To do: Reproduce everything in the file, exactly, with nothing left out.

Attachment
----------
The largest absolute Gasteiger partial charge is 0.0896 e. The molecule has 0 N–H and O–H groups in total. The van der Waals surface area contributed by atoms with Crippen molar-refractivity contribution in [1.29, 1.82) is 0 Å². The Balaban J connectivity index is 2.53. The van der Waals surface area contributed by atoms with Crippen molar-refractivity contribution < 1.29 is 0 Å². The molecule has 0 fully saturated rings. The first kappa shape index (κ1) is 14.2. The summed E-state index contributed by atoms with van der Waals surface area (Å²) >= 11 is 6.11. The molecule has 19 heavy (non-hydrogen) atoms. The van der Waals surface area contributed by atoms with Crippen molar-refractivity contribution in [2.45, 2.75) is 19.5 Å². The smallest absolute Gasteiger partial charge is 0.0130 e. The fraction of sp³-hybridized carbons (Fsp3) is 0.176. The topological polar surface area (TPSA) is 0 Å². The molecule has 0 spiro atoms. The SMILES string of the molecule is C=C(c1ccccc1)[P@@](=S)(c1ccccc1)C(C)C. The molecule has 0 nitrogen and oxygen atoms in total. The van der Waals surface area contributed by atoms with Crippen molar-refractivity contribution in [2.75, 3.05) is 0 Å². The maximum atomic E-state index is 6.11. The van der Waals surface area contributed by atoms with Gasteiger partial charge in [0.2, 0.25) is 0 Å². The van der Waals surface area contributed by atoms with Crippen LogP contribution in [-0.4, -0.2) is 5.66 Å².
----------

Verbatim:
The largest absolute Gasteiger partial charge is 0.0896 e. The molecule has 0 N–H and O–H groups in total. The van der Waals surface area contributed by atoms with Crippen molar-refractivity contribution in [1.29, 1.82) is 0 Å². The Balaban J connectivity index is 2.53. The van der Waals surface area contributed by atoms with Crippen molar-refractivity contribution < 1.29 is 0 Å². The molecule has 0 fully saturated rings. The first kappa shape index (κ1) is 14.2. The summed E-state index contributed by atoms with van der Waals surface area (Å²) >= 11 is 6.11. The molecule has 19 heavy (non-hydrogen) atoms. The van der Waals surface area contributed by atoms with Crippen molar-refractivity contribution in [2.45, 2.75) is 19.5 Å². The smallest absolute Gasteiger partial charge is 0.0130 e. The fraction of sp³-hybridized carbons (Fsp3) is 0.176. The topological polar surface area (TPSA) is 0 Å². The molecule has 0 spiro atoms. The SMILES string of the molecule is C=C(c1ccccc1)[P@@](=S)(c1ccccc1)C(C)C. The molecule has 0 nitrogen and oxygen atoms in total. The van der Waals surface area contributed by atoms with Crippen molar-refractivity contribution in [2.75, 3.05) is 0 Å². The maximum atomic E-state index is 6.11. The van der Waals surface area contributed by atoms with Gasteiger partial charge in [0.2, 0.25) is 0 Å². The van der Waals surface area contributed by atoms with Crippen LogP contribution in [-0.4, -0.2) is 5.66 Å².